Q: Can you talk about the origins of this project and how your father fits in with the work?
A: Some of my earliest memories are of my dad. We only had one car growing up and so we’d all jump in the car (my mom would be driving us), and we’d drop off my dad at the airport, then we’d go home. This project happened very naturally. I’m very deliberate with what I like to photograph; and when I’m not taking pictures, I’m actively thinking of taking pictures. I mean, my whole life really revolves around photography and the intersection of journalism and art, finding myself there.
So, I started this project back in 2018. I was just thinking one day, you know pilots would be a great thing to photograph, something I relate to and I have this background that ties to my family and growing up. But, it wasn’t until a couple months into the project that I realized most of these pilots are white, male, and slightly older. Which, of course, there is nothing wrong with. But being a photographer, this industry has been very similar. Most photographers are men who are white and older. Both of these industries are changing, not as quickly as we’d like, so I thought it would be good to connect with these female pilots and get some answers. Why aren’t there many pilots who are women? It became this journey of taking time away from my 9-5 office job (that was very soul sucking), and meeting these incredible women.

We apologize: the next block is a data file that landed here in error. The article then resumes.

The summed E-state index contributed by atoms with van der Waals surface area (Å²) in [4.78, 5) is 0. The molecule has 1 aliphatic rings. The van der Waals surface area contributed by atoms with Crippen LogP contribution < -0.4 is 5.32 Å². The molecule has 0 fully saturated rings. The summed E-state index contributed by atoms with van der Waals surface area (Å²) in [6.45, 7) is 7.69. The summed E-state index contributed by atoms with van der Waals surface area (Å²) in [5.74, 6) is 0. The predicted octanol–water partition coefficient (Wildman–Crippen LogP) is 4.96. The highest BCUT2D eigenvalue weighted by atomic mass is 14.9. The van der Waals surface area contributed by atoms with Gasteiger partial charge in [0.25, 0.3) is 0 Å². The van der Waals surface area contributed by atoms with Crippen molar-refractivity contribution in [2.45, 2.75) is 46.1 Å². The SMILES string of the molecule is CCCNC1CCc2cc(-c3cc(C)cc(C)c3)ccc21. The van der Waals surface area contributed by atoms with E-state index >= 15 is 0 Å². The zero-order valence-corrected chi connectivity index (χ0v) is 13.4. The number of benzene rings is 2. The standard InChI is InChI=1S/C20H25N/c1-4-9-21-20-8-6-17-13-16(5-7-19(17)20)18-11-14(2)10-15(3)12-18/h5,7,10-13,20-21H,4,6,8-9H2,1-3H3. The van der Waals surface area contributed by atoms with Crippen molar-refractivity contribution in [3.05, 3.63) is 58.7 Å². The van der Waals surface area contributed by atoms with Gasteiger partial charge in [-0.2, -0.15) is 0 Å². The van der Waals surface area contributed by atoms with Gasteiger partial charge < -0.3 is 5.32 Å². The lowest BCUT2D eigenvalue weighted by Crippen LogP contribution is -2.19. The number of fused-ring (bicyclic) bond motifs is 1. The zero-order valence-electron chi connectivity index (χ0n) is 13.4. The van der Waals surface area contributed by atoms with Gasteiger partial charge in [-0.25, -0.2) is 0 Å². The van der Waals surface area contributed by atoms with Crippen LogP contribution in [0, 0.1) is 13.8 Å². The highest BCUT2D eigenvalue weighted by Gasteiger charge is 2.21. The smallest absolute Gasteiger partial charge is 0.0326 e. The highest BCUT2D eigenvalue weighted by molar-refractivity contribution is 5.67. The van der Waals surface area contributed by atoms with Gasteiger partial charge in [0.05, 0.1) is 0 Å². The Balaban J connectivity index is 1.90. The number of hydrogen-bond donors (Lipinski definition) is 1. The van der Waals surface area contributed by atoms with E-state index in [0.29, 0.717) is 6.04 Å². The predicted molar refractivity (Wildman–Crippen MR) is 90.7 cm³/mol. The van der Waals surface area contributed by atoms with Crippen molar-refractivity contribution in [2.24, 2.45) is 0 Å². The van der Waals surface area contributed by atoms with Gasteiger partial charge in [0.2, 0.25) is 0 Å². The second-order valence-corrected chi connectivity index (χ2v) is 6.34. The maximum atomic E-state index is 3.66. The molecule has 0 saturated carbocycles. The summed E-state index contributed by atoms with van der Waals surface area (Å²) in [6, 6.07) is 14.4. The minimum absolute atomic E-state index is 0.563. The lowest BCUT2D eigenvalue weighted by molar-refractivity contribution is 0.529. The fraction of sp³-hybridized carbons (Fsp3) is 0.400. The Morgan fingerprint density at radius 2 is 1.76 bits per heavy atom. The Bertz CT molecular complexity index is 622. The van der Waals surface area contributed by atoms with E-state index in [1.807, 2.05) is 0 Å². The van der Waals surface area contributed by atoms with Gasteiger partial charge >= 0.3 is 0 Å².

Q: Where do you search for inspiration? Are there things that you were watching, reading or listening to when you were beginning to understand what the series was about?